• It’s important to vote in KIUC election •
A plea to the KIUC Board of Directors •
Multi-use path a win-win for everyone
It’s important to vote in KIUC election
Members of our Kaua‘i Island Utility Cooperative will have the opportunity in March to elect three new Board directors. Why is electing the best candidates so critical at this time? And who are the most-qualified candidates?
This is an exciting yet challenging new era for electric energy generation on our planet and, specifically, on Kaua‘i. It can be looked at as a burden or approached as an opportunity to contribute to the overall health of humans, as well as to that of our natural environment. In weaning ourselves from the negative effects of burning oil, individuals are being asked to modify energy usage and to employ energy conservation at home. But that’s not all.
We Kauaians have a special situation. KIUC belongs to us. Do you know that it’s the KIUC Board of Directors who make the final decisions regarding new sources of sustainable energy generation — be it hydro, solar, wind, biomass or ocean waves — that we will end up paying for over future decades? These are big decisions that require not only board members who have a good business sense and an understanding that clear communication and dialogue with members is essential, but they also need to have schooled themselves in the new world of sustainable energy generation. It is for those all these reasons that I am voting for the following highly qualified candidates:
Pat Gegen: Pat regularly attends KIUC board meetings, teaches Kalaheo fifth graders how to monitor their home energy use and lives a green lifestyle.
Joel Guy: A respected community leader on Kaua‘i, Joel worked under Mina Morita’s direction at the state Capitol shaping key energy legislation.
Ken Stokes: Currently working with Mayor Bernard Carvalho Jr.’s administration on reducing the county’s carbon footprint, Ken’s Kauaian Institute just received a “green” category award from “For Kaua‘i” magazine.
Meet the candidates at your neighborhood forum. Please go and learn more about the KIUC candidates for the Board of Directors before you vote.
Hanalei: At 6:30 p.m. on Wednesday at the Hanalei School cafeteria. Hosted by the Hanalei to Haena Community Association.
Westside: At 6 p.m. on Feb. 22 the Kekaha School cafeteria. Hosted by E Ola Mauna Leo O Kekaha.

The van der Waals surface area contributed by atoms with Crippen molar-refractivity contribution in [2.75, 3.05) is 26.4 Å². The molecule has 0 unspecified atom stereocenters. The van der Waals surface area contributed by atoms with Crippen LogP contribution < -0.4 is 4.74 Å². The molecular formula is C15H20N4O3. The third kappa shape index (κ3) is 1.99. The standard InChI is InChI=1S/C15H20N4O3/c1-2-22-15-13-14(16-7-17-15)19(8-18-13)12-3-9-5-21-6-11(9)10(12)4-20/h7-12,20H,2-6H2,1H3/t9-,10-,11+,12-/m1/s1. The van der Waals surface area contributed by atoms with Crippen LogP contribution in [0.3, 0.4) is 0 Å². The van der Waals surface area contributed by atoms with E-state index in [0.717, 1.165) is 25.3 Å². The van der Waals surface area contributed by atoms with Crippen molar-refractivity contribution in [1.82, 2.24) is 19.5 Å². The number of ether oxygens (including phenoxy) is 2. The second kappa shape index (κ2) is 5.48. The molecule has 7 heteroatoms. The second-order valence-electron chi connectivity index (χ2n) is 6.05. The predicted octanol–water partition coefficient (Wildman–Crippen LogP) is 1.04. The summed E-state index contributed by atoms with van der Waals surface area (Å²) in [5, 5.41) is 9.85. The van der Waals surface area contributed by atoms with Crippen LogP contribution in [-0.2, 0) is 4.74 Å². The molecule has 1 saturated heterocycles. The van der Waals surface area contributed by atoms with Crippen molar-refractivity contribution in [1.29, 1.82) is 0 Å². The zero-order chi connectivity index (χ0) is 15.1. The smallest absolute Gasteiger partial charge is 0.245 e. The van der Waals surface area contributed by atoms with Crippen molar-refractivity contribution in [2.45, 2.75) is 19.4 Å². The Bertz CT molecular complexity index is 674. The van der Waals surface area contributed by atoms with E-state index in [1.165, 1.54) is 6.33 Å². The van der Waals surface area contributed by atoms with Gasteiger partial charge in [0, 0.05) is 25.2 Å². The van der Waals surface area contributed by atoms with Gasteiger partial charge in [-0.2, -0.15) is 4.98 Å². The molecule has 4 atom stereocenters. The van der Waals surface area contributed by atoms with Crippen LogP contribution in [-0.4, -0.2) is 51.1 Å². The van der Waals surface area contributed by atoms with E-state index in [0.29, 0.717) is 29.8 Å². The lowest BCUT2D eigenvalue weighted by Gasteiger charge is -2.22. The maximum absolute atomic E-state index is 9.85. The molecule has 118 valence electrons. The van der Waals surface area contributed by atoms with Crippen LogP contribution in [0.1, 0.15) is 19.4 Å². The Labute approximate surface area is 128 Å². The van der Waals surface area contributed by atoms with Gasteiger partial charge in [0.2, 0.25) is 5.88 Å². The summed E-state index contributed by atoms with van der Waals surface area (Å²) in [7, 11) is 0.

Kaua‘i Community College: At 6 p.m. on Feb. 23 at the Student Center. Hosted by the Student Association (ASUH-KCC).
Eastside: At 2 p.m. on Feb. 25 at Kapa‘a Library. Hosted by Wailua-Kapa‘a Neighborhood Association.
Lihu‘e: At 7:30 a.m. on March 1 at Kaua‘i Community College, OCET Room 106. Hosted by the Chamber of Commerce and Lihu‘e Business Association.
Gabriela Taylor, Kapa‘a
A plea to the KIUC
Board of Directors
Dear Board members: First, I would like to remind you that Kaua‘i Island Utility Cooperative is supposed to be a cooperative; hence, the smart meter controversy should be put to a vote.
My family is extremely sensitive to electromagnetic waves. One of the reasons I purchased my particular home is that all of the wiring on my street is buried underground.
I had my house rewired so that all the juice moving through electrical outlets in my bedroom can be turned off at night. Before I had that done, I got migraine headaches from sleeping with my head too close to electrical wiring in the walls.
Can you please not put any smart meters on my house or on my street? I will have to sell my house and move, if you do. And to be quite honest, most of my friends feel the same way. And who will buy a house with a smart meter on it?
Have you read the studies? There are huge lawsuits going on in California right now in areas were they have installed smart meters. They are extremely bad for your health. They can permanently change the DNA structure of an infant from eight feet away.
Please keep these monsters off of our beautiful benign island. Let Kaua‘i be natural, with its own beautiful vibe, without imposing an unnatural electrical grid just so your guys don’t have to get out of their trucks to read the meters. And won’t that be eliminating some jobs?
I realize you have already purchased the meters. Please heed my advice and send them back to the manufacturer and get a refund. Use the money for something good, like solar generators, wind turbines or another alternative to using petroleum-based fuels.
Abigail Jones, Kapa‘a
Multi-use path a win-win for everyone
The multi-use trail has been a blessing for many businesses. One in particular is Coconut Coasters, a successful family run bicycle rental business across the street from Kapa‘a Neighborhood Center. Visitors love their aloha spirit. They answer questions about the island while acting as ambassadors of aloha and stressing proper and safe trail etiquette. For the locals, they repair flat tires at reasonable rates and will fill your bicycle tires with air for free. The beauty of the multi-use trail is it has a trickle-down effect from exercise to new business. It’s a win-win situation.
Everyday, I see an array of people on the multi-use trail, from mothers strolling with baby carriages to roller skaters, skateboarders, joggers, marathon runners, slow walkers, power walkers, mountain bikes, road bikes, comfort bikes, cruiser bikes and just the casual stroller. On top of everything else, the trail has become one of the must-do things for many visitors to our cosmic hamlet of an island.
With obesity running rabid and people needing an excuse to stretch their legs, the muti-use trail is the best political move ever made on Kaua‘i. I do not often compliment anything political, but I must give mahalo to the late mayor Bryan Baptiste for his insight into this trail system and to current mayor Bernard Carvalho Jr. for following through on a well-conceived project.
The icing on the cake is the vast majority of the funding was federal grant money.
James “Kimo” Rosen, Kapa‘a